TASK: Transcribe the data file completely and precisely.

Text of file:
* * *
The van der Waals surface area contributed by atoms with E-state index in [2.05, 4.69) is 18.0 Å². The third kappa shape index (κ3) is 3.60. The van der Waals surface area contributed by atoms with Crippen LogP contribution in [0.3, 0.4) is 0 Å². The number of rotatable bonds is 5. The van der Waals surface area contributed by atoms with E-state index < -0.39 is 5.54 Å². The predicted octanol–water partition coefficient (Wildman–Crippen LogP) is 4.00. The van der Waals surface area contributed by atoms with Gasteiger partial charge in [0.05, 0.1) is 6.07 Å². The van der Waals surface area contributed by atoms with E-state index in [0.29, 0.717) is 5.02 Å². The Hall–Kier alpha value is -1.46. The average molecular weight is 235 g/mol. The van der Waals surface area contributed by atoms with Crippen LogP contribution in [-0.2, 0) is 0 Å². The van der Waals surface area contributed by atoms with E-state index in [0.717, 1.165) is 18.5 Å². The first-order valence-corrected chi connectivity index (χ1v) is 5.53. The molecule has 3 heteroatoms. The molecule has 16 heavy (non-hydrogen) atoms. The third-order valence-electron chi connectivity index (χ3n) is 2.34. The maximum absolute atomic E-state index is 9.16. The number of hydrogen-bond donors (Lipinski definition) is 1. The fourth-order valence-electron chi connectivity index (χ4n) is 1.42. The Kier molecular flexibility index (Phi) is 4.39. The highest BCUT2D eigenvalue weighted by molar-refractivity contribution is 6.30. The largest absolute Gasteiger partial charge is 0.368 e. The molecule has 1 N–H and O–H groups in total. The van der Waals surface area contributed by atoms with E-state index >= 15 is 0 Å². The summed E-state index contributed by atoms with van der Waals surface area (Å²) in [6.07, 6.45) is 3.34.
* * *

The van der Waals surface area contributed by atoms with E-state index in [2.05, 4.69) is 18.0 Å². The third kappa shape index (κ3) is 3.60. The van der Waals surface area contributed by atoms with Crippen LogP contribution in [0.3, 0.4) is 0 Å². The number of rotatable bonds is 5. The van der Waals surface area contributed by atoms with E-state index < -0.39 is 5.54 Å². The predicted octanol–water partition coefficient (Wildman–Crippen LogP) is 4.00. The van der Waals surface area contributed by atoms with Gasteiger partial charge in [0.05, 0.1) is 6.07 Å². The van der Waals surface area contributed by atoms with E-state index in [0.29, 0.717) is 5.02 Å². The Hall–Kier alpha value is -1.46. The average molecular weight is 235 g/mol. The van der Waals surface area contributed by atoms with Crippen LogP contribution in [-0.2, 0) is 0 Å². The van der Waals surface area contributed by atoms with E-state index in [0.717, 1.165) is 18.5 Å². The first-order valence-corrected chi connectivity index (χ1v) is 5.53. The molecule has 3 heteroatoms. The molecule has 16 heavy (non-hydrogen) atoms. The third-order valence-electron chi connectivity index (χ3n) is 2.34. The maximum absolute atomic E-state index is 9.16. The number of hydrogen-bond donors (Lipinski definition) is 1. The fourth-order valence-electron chi connectivity index (χ4n) is 1.42. The Kier molecular flexibility index (Phi) is 4.39. The highest BCUT2D eigenvalue weighted by molar-refractivity contribution is 6.30. The largest absolute Gasteiger partial charge is 0.368 e. The molecule has 1 N–H and O–H groups in total. The van der Waals surface area contributed by atoms with E-state index >= 15 is 0 Å². The summed E-state index contributed by atoms with van der Waals surface area (Å²) in [6.07, 6.45) is 3.34.